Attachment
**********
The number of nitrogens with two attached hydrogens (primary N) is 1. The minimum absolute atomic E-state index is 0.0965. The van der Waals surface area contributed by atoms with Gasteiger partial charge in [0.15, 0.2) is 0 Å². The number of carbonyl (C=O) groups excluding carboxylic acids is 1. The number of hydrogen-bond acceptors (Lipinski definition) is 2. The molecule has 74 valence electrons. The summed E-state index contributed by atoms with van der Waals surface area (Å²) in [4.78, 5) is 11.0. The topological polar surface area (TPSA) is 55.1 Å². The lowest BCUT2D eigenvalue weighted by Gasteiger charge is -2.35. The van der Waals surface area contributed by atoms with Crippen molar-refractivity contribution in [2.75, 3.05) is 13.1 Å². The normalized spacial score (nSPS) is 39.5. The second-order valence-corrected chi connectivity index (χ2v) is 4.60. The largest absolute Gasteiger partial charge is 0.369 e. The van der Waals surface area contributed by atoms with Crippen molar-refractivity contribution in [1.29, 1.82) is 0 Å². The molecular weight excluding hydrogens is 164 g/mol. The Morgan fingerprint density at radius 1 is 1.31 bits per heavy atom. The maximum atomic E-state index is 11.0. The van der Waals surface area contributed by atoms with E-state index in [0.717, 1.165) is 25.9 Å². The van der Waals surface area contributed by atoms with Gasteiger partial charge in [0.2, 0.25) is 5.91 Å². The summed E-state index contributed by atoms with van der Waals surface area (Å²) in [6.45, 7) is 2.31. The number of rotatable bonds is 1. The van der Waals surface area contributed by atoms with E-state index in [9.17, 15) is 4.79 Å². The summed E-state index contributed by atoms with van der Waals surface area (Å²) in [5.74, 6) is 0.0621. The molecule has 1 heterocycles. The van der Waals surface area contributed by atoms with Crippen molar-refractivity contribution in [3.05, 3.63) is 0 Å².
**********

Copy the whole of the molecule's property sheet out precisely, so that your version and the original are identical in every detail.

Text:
The number of nitrogens with two attached hydrogens (primary N) is 1. The minimum absolute atomic E-state index is 0.0965. The van der Waals surface area contributed by atoms with Gasteiger partial charge in [0.15, 0.2) is 0 Å². The number of carbonyl (C=O) groups excluding carboxylic acids is 1. The number of hydrogen-bond acceptors (Lipinski definition) is 2. The molecule has 74 valence electrons. The summed E-state index contributed by atoms with van der Waals surface area (Å²) in [4.78, 5) is 11.0. The topological polar surface area (TPSA) is 55.1 Å². The lowest BCUT2D eigenvalue weighted by Gasteiger charge is -2.35. The van der Waals surface area contributed by atoms with Crippen molar-refractivity contribution in [2.75, 3.05) is 13.1 Å². The normalized spacial score (nSPS) is 39.5. The second-order valence-corrected chi connectivity index (χ2v) is 4.60. The largest absolute Gasteiger partial charge is 0.369 e. The van der Waals surface area contributed by atoms with Crippen molar-refractivity contribution in [1.29, 1.82) is 0 Å². The molecular weight excluding hydrogens is 164 g/mol. The Morgan fingerprint density at radius 1 is 1.31 bits per heavy atom. The maximum atomic E-state index is 11.0. The van der Waals surface area contributed by atoms with E-state index in [0.717, 1.165) is 25.9 Å². The van der Waals surface area contributed by atoms with Gasteiger partial charge in [0.2, 0.25) is 5.91 Å². The summed E-state index contributed by atoms with van der Waals surface area (Å²) in [6.45, 7) is 2.31. The number of rotatable bonds is 1. The van der Waals surface area contributed by atoms with E-state index in [9.17, 15) is 4.79 Å². The summed E-state index contributed by atoms with van der Waals surface area (Å²) in [5.74, 6) is 0.0621. The molecule has 1 heterocycles. The van der Waals surface area contributed by atoms with Crippen molar-refractivity contribution in [3.05, 3.63) is 0 Å².